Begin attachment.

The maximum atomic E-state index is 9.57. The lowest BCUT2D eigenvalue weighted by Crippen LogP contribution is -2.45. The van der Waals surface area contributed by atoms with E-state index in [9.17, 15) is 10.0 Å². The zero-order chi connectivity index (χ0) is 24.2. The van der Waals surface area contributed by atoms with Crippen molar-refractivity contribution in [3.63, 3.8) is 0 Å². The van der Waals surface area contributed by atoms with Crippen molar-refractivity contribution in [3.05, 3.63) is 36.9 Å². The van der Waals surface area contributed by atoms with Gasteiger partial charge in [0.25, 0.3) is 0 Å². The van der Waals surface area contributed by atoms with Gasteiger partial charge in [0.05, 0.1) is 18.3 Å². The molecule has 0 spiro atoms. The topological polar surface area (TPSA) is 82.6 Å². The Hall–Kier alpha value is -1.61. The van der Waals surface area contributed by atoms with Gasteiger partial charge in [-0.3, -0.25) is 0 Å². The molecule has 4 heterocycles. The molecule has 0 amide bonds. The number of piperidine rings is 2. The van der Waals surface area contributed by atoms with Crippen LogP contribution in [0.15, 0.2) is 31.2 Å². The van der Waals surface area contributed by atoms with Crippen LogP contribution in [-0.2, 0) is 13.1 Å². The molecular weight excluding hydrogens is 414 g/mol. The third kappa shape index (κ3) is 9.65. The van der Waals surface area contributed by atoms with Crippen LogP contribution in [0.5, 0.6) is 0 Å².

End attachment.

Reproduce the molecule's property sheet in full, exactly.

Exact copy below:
The maximum atomic E-state index is 9.57. The lowest BCUT2D eigenvalue weighted by Crippen LogP contribution is -2.45. The van der Waals surface area contributed by atoms with E-state index in [9.17, 15) is 10.0 Å². The zero-order chi connectivity index (χ0) is 24.2. The van der Waals surface area contributed by atoms with Crippen molar-refractivity contribution in [3.63, 3.8) is 0 Å². The van der Waals surface area contributed by atoms with Crippen molar-refractivity contribution in [3.05, 3.63) is 36.9 Å². The van der Waals surface area contributed by atoms with Gasteiger partial charge in [0.25, 0.3) is 0 Å². The van der Waals surface area contributed by atoms with Gasteiger partial charge in [0.05, 0.1) is 18.3 Å². The molecule has 0 spiro atoms. The topological polar surface area (TPSA) is 82.6 Å². The Hall–Kier alpha value is -1.61. The van der Waals surface area contributed by atoms with Gasteiger partial charge in [-0.3, -0.25) is 0 Å². The molecule has 4 heterocycles. The molecule has 0 amide bonds. The number of piperidine rings is 2. The van der Waals surface area contributed by atoms with Crippen LogP contribution in [0.15, 0.2) is 31.2 Å². The van der Waals surface area contributed by atoms with Crippen LogP contribution in [-0.2, 0) is 13.1 Å². The molecular weight excluding hydrogens is 414 g/mol. The third kappa shape index (κ3) is 9.65. The van der Waals surface area contributed by atoms with Crippen LogP contribution in [0.5, 0.6) is 0 Å².